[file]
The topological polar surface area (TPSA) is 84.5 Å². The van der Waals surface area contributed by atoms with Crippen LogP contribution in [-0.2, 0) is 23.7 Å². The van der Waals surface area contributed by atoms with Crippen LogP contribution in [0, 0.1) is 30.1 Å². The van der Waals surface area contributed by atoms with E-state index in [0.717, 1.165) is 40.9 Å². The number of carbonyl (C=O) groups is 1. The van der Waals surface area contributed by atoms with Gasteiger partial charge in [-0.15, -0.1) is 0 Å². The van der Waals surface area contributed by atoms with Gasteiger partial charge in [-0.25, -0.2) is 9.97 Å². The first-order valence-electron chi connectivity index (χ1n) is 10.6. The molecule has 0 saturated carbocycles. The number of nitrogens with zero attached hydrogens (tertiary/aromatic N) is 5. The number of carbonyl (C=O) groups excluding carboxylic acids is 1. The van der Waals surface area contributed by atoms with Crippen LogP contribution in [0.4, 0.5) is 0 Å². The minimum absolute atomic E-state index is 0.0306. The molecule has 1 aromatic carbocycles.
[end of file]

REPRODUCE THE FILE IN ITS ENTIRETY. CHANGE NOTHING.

The topological polar surface area (TPSA) is 84.5 Å². The van der Waals surface area contributed by atoms with Crippen LogP contribution in [-0.2, 0) is 23.7 Å². The van der Waals surface area contributed by atoms with Crippen LogP contribution in [0, 0.1) is 30.1 Å². The van der Waals surface area contributed by atoms with E-state index in [0.717, 1.165) is 40.9 Å². The number of carbonyl (C=O) groups is 1. The van der Waals surface area contributed by atoms with Gasteiger partial charge in [-0.15, -0.1) is 0 Å². The van der Waals surface area contributed by atoms with Gasteiger partial charge in [-0.25, -0.2) is 9.97 Å². The first-order valence-electron chi connectivity index (χ1n) is 10.6. The molecule has 0 saturated carbocycles. The number of nitrogens with zero attached hydrogens (tertiary/aromatic N) is 5. The number of carbonyl (C=O) groups excluding carboxylic acids is 1. The van der Waals surface area contributed by atoms with Crippen LogP contribution in [0.4, 0.5) is 0 Å². The minimum absolute atomic E-state index is 0.0306. The molecule has 1 aromatic carbocycles.